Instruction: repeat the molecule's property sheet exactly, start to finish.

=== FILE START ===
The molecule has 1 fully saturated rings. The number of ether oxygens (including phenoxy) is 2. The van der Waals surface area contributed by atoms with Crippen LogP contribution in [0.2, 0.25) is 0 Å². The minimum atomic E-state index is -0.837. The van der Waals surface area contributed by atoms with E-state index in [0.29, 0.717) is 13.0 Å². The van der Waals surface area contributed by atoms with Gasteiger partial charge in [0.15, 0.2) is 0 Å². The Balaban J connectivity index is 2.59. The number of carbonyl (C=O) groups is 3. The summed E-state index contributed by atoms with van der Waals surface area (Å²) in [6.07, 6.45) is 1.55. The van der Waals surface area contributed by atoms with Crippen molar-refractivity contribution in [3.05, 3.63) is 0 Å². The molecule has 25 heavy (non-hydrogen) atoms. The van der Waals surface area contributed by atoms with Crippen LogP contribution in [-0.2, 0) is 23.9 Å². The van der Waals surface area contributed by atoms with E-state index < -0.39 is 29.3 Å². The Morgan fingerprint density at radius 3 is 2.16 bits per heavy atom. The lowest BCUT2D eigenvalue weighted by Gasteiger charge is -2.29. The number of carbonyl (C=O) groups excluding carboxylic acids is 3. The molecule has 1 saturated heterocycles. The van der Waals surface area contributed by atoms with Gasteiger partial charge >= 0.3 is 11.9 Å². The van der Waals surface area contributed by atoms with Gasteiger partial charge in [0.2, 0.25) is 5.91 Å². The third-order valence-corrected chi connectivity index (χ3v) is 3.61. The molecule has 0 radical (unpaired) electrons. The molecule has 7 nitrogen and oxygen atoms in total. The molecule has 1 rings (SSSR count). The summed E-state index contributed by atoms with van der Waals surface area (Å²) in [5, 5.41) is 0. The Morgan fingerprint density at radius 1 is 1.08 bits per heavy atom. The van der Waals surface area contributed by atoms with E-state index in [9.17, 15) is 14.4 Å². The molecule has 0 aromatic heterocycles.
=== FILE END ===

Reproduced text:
The molecule has 1 fully saturated rings. The number of ether oxygens (including phenoxy) is 2. The van der Waals surface area contributed by atoms with Crippen LogP contribution in [0.2, 0.25) is 0 Å². The minimum atomic E-state index is -0.837. The van der Waals surface area contributed by atoms with E-state index in [0.29, 0.717) is 13.0 Å². The van der Waals surface area contributed by atoms with Gasteiger partial charge in [0.15, 0.2) is 0 Å². The Balaban J connectivity index is 2.59. The number of carbonyl (C=O) groups is 3. The summed E-state index contributed by atoms with van der Waals surface area (Å²) in [6.07, 6.45) is 1.55. The van der Waals surface area contributed by atoms with Crippen molar-refractivity contribution in [3.05, 3.63) is 0 Å². The molecule has 25 heavy (non-hydrogen) atoms. The van der Waals surface area contributed by atoms with Crippen LogP contribution in [-0.2, 0) is 23.9 Å². The van der Waals surface area contributed by atoms with E-state index < -0.39 is 29.3 Å². The Morgan fingerprint density at radius 3 is 2.16 bits per heavy atom. The lowest BCUT2D eigenvalue weighted by Gasteiger charge is -2.29. The number of carbonyl (C=O) groups excluding carboxylic acids is 3. The molecule has 1 saturated heterocycles. The van der Waals surface area contributed by atoms with Gasteiger partial charge >= 0.3 is 11.9 Å². The van der Waals surface area contributed by atoms with Gasteiger partial charge in [0.2, 0.25) is 5.91 Å². The third-order valence-corrected chi connectivity index (χ3v) is 3.61. The molecule has 0 radical (unpaired) electrons. The molecule has 7 nitrogen and oxygen atoms in total. The molecule has 1 rings (SSSR count). The summed E-state index contributed by atoms with van der Waals surface area (Å²) in [5, 5.41) is 0. The Morgan fingerprint density at radius 1 is 1.08 bits per heavy atom. The van der Waals surface area contributed by atoms with E-state index in [9.17, 15) is 14.4 Å². The molecule has 0 aromatic heterocycles.